A similar thing happens to Lucy Eyelesbarrow, whom we meet in Christie's 4:50 From Paddington (AKA What Mrs. McGillicuddy Saw!). Lucy is a professional housekeeper with an excellent reputation and a long list of clients. She's educated, contented in what she's doing, and certainly not looking to become attracted to someone. But things change when Miss Marple persuades her to take a job at Rutherford Hall, the home of the Crackenthorpe family. Miss Marple needs Lucy's help to solve a murder that a friend of Miss Marple's actually witnessed. The murder was committed on a train, and the only place the body could logically be is on the property of Rutherford Hall, so Miss Marple enlists Lucy to find the body. Lucy takes up her duties at the Crackenthorpe home and before long she finds the body of an unidentified woman - the same woman who was murdered on the train. Inspector Bacon and later, Scotland Yard detective Dermot Craddock, investigate the murder and with Miss Marple's help, find out who the woman was and who killed her. In the course of her work at Rutherford Hall, Lucy finds herself attracted to two men. One is Cedric Crackenthorpe son of the family patriarch. Cedric's an artist who lives on the island of Iviza and was visiting the family home during the Christmas holidays when the murder was committed. The other is Bryan Eastley, son-in-law of the family patriarch. A widower, he's a war hero who's looking for a way to fit into post-war society. Both men are very much attracted to Lucy, too, and their interactions form an interesting sub-plot to this novel.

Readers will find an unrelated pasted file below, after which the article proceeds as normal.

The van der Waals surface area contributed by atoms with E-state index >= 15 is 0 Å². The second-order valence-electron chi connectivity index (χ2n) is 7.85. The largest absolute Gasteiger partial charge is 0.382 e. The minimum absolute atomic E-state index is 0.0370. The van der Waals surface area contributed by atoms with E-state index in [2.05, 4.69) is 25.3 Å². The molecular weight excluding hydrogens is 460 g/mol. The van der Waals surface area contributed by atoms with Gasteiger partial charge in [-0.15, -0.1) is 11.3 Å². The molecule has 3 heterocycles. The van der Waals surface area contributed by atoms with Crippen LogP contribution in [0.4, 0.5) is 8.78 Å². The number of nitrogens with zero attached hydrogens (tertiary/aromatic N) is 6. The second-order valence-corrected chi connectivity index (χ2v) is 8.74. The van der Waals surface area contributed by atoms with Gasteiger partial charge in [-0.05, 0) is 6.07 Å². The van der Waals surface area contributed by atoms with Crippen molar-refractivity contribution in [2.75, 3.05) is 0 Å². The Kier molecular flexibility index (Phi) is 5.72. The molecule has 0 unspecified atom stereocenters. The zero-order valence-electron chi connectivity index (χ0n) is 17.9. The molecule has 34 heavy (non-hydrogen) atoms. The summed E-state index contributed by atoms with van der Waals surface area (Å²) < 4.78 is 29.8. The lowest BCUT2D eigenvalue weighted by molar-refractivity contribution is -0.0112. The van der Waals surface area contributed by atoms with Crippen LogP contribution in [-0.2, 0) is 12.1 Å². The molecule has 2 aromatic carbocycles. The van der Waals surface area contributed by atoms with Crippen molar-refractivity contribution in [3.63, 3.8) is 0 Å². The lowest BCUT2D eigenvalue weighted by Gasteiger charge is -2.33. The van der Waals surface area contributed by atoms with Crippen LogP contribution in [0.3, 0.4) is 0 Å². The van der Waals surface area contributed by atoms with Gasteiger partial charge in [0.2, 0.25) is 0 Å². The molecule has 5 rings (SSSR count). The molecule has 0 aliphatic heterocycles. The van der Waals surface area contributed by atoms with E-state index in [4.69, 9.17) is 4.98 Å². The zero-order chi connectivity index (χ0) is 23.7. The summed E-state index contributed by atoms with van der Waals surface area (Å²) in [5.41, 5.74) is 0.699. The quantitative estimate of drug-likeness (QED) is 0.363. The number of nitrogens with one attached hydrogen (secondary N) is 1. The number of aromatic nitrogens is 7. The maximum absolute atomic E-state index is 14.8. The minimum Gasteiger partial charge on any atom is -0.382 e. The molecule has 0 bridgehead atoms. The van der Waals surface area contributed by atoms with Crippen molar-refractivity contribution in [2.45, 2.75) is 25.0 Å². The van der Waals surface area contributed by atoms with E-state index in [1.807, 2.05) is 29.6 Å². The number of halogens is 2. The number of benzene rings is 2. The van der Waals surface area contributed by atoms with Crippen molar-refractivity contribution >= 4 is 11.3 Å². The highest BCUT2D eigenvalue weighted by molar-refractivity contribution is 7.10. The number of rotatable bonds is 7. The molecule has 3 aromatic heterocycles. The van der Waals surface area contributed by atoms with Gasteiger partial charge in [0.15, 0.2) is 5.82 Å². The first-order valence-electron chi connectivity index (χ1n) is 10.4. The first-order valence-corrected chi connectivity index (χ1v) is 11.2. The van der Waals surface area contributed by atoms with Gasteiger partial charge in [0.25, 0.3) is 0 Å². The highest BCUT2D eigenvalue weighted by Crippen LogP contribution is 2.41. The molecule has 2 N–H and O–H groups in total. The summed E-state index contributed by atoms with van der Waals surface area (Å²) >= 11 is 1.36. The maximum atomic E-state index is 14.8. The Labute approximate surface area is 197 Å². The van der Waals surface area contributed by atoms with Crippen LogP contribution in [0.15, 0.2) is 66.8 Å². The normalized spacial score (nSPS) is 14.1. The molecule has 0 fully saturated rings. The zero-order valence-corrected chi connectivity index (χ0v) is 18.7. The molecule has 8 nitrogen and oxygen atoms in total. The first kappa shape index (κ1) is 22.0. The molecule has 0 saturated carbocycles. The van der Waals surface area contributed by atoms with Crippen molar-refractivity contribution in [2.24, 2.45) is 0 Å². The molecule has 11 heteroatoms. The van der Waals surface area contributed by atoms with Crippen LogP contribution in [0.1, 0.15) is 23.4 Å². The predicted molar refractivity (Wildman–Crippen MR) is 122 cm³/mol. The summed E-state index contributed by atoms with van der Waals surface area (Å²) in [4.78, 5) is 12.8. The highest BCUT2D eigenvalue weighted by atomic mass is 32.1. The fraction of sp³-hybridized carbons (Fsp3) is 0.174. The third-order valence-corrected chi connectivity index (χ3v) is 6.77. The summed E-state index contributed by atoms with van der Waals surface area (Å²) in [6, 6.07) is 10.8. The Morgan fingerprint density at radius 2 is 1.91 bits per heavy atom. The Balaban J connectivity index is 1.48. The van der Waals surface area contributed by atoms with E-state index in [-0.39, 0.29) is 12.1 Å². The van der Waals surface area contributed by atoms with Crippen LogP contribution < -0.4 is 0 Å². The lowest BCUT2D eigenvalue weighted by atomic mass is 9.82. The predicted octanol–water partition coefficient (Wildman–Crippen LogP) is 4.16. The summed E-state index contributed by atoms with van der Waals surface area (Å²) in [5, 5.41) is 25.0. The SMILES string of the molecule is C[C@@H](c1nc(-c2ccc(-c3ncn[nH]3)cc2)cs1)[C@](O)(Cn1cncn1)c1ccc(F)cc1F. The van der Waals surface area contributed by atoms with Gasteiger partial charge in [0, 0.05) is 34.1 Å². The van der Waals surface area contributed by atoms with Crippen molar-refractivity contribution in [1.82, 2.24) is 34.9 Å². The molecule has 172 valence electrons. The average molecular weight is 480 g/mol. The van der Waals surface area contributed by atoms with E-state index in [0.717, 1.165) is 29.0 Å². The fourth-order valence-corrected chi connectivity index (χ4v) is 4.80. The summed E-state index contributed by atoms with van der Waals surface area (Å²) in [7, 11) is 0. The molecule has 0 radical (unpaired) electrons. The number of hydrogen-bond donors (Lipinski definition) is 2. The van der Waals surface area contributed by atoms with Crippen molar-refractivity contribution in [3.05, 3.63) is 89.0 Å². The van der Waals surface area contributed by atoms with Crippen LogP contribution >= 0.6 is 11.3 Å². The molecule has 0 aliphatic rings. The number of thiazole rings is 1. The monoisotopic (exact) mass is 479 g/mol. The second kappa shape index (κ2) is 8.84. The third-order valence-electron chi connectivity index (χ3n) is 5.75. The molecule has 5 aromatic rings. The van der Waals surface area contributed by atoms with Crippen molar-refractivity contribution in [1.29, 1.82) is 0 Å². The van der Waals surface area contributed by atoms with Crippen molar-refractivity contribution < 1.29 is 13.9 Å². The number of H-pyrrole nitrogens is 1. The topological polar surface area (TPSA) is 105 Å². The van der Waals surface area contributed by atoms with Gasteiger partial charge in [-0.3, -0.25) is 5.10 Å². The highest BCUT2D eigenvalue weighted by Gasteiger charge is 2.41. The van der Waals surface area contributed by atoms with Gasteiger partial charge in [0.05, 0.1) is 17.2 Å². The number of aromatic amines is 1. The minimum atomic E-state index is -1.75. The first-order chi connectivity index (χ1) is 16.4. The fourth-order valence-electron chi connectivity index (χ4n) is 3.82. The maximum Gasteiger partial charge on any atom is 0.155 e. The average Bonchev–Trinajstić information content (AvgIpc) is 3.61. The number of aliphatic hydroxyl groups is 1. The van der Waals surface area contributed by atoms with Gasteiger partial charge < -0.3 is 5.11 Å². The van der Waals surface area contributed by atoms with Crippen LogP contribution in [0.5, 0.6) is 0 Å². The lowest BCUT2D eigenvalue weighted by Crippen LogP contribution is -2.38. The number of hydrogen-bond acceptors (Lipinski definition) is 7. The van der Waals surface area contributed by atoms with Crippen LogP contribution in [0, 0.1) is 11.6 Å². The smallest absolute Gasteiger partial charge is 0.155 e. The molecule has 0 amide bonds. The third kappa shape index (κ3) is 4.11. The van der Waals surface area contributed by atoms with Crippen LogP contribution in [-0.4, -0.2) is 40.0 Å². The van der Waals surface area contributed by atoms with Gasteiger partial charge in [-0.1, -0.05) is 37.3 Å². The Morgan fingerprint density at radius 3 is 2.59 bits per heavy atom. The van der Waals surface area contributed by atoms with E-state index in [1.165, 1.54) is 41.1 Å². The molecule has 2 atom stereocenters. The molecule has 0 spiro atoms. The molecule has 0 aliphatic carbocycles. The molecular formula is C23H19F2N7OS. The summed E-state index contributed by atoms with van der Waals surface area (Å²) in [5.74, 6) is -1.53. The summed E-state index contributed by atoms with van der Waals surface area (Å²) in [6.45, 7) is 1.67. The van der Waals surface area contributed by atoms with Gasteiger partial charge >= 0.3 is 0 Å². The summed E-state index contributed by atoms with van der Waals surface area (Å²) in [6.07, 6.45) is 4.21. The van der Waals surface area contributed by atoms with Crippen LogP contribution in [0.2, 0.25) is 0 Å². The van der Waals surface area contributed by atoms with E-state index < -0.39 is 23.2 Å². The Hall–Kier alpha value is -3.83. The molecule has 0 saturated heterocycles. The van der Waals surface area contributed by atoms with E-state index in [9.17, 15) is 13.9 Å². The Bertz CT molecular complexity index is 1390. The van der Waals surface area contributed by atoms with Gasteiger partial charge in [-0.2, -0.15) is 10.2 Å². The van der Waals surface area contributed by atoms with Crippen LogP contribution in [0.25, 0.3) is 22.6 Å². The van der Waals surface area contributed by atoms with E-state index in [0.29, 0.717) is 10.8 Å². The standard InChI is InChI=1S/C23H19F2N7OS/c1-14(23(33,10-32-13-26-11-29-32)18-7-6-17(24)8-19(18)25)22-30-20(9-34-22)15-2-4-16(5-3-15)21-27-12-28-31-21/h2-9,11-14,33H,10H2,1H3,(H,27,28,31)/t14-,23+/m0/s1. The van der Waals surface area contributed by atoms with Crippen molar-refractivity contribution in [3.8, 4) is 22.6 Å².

Some of Dorothy Sayers' novels treat the same theme. In Clouds of Witness, for instance, Lord Peter Wimsey sets out to clear the name of his brother Gerald, Duke of Denver. The Duke's been charged with murdering Denis Cathcart, his sister Mary's fiancé. Wimsey and Inspector Charles Parker investigate the death and slowly unravel the complicated series of events that led up to Cathcart's death. Along the way, Parker and Mary Wimsey become attracted to each other, much to the Duke's discomfiture. Their relationship develops though, and in Strong Poison, we learn that they're planning a future together. Wimsey himself falls prey, you might say, in Strong Poison when he meets mystery novelist Harriet Vane, who's on trial for murdering her former lover Philip Boyes. Wimsey, who's attending the trial, falls in love with Vane and wants to clear her name so that he can marry her. With some help from several friends, he finds out who really killed Boyes and why, and at the end of the novel, he makes it very clear that he wants to marry Harriet Vane. For her part, Harriet's wary of a romance that starts under those conditions, so it's quite a while before she allows herself to fall in love with Wimsey.